Piramal’s SFG plans aggressive expansion

The non-real estate lending arm of Piramal Enterprises will provide customized offerings to companies across sectors


Khushru Jijina, managing director at Piramal Fund Management, the wholesale funding arm of the Piramal Group.
Khushru Jijina, managing director at Piramal Fund Management, the wholesale funding arm of the Piramal Group.

Mumbai: Piramal Enterprises Ltd’s Structured Finance Group (SFG), the non-real estate lending business, plans to provide customized lending solutions to companies across sectors and double its team as it seeks to expand its business aggressively.

“Any promoter anywhere in India who wants money, wants flexibility and wants a good partner, should call on us. We want to become the first port of call for all companies,” said Khushru Jijina, managing director at Piramal Fund Management, the wholesale funding arm of the Piramal Group.

The group’s assets under management is approximately Rs35,000 crore, which includes gross outstanding loans, amounts sanctioned but not disbursed, third-party funds under management as well as the existing SFG portfolio.

“At SFG, we do not want to get limited by products or lending rates. We are ready to transact from 12% upwards, depending on the risk profile of the specific situation,” Jijina said.

SFG is expanding its product portfolio to include offerings such as loans against shares and senior debt. In light of the broader remit, it has undergone a change of name from SIG (Structured Investment Group) to SFG.

SFG has already taken the first step towards expanding its sector focus. On 23 August, Mint reported that SFG had agreed to invest Rs150 crore in Smaaash Entertainment Pvt. Ltd, a sports-based entertainment company co-owned by cricketer Sachin Tendulkar.

Prior to the Smaaash investment, SFG’s core focus was operating infrastructure and renewable energy.

On 15 August, Mint reported that SFG was in advanced talks to invest Rs800 crore (approximately $120 million) in solar power producer ACME Solar. In March, Mint had reported that the unit was investing Rs900 crore ($132 million) in Essel Infrastructure Ltd’s solar platform across India.

“We were focused on high-yield mezzanine debt in infrastructure. Now we are saying that we are sector-agnostic and we willingly move down the risk curve from 12% on to 18% and above, depending on the specific situation,” said Jijina.

Acquisition financing is another area of interest for the firm. “If we like the structure, and if we know that we can secure ourselves against visible cash flows, we will do it,” he said.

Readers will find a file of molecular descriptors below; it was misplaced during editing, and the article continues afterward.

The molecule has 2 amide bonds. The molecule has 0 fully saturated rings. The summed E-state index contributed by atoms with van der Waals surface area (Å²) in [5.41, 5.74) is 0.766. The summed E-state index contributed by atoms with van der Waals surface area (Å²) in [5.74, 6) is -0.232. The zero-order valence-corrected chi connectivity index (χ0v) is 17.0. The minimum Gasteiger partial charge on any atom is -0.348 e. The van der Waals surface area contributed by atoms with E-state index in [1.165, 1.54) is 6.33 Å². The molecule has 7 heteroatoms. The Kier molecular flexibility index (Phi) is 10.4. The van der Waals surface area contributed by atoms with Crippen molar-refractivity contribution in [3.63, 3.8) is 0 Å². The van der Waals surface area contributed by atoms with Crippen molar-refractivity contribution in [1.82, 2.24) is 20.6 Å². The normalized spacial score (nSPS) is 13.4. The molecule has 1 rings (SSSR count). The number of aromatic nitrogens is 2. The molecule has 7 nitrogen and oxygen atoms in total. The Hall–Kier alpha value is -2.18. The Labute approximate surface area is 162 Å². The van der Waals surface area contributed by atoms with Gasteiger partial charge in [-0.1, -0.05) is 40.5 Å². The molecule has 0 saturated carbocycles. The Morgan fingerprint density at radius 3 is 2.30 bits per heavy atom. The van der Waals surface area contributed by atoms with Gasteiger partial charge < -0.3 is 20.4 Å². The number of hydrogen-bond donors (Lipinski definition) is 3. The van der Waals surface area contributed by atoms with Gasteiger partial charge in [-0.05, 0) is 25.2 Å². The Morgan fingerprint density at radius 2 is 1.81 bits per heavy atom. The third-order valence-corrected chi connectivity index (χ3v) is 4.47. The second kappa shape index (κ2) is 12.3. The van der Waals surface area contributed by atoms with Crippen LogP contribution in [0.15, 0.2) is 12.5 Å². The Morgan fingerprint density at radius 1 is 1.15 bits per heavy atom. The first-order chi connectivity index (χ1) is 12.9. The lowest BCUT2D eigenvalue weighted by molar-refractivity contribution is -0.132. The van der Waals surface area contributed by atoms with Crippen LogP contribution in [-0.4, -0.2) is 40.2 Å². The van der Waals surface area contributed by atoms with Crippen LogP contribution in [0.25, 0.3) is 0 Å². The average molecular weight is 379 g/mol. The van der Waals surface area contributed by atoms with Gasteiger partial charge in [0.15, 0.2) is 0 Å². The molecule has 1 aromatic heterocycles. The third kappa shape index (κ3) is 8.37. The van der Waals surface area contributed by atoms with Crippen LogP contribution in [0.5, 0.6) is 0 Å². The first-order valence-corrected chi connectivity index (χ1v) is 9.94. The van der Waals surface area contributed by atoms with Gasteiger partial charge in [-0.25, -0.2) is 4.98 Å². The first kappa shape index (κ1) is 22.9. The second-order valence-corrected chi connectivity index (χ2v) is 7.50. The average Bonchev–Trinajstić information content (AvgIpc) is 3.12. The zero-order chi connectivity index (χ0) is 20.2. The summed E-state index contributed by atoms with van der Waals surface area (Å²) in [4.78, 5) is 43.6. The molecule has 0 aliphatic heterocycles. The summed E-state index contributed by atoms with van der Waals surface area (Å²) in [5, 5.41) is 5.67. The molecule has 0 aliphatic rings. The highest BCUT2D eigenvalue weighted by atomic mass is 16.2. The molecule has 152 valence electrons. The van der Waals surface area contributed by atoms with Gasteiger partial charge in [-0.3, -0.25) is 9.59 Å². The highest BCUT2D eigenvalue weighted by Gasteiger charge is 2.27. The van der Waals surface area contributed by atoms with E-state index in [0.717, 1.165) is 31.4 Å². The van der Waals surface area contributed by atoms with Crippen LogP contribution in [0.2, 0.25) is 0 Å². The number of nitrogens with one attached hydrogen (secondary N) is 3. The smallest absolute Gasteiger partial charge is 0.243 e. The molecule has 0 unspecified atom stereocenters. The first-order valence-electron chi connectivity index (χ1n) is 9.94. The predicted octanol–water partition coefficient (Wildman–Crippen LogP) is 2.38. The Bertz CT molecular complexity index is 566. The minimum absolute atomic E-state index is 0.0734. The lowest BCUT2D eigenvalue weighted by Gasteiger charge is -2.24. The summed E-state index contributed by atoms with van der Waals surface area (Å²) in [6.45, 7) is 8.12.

To support the new broadened vision, SFG will hire aggressively across all levels.

“We are going to go out aggressively in the market, so the throughput is going to be bigger and that obviously will mean that we need to add more team members across senior, mid and junior levels. You will see a lot of action on the recruitment front within SFG,” said Jijina. SFG has around 15 people as of now. In the next couple of months it is looking to double the team, he said.

“When we started real estate lending three years back, we had 20-odd people. Today we have around 130 people, which is a big number. You will see the same traction and scale-up in SFG,” he said.

Jijina added that the renewed focus on SFG does not mean that the group is slowing down on real estate lending.

“We feel that a lot more still needs to be done in real estate. So the move to expand into other sectors is certainly not because of a lack of activity in real estate,” he said.

The business has reached a very large scale in the residential space, but has just started lending in the commercial space.

“In future, we may even look at a core type of fund, where we don’t lend but invest in commercial assets, or participate alongside a developer to develop commercial assets. We haven’t touched that area at all,” said Jijina.

The Real Estate (Regulation and Development) Act will also create new opportunities that the lending institution will look to take advantage of, he said.

“When RERA (Real Estate Regulatory Authority) comes into effect, there will be certain problems of funding and restrictions on cash flows for developers. We are working on a package to help them overcome that. We are identifying the gaps and problems in RERA for the developer and are working on a package to specifically address those,” said Jijina, without commenting on the details of the product that Piramal is working on.

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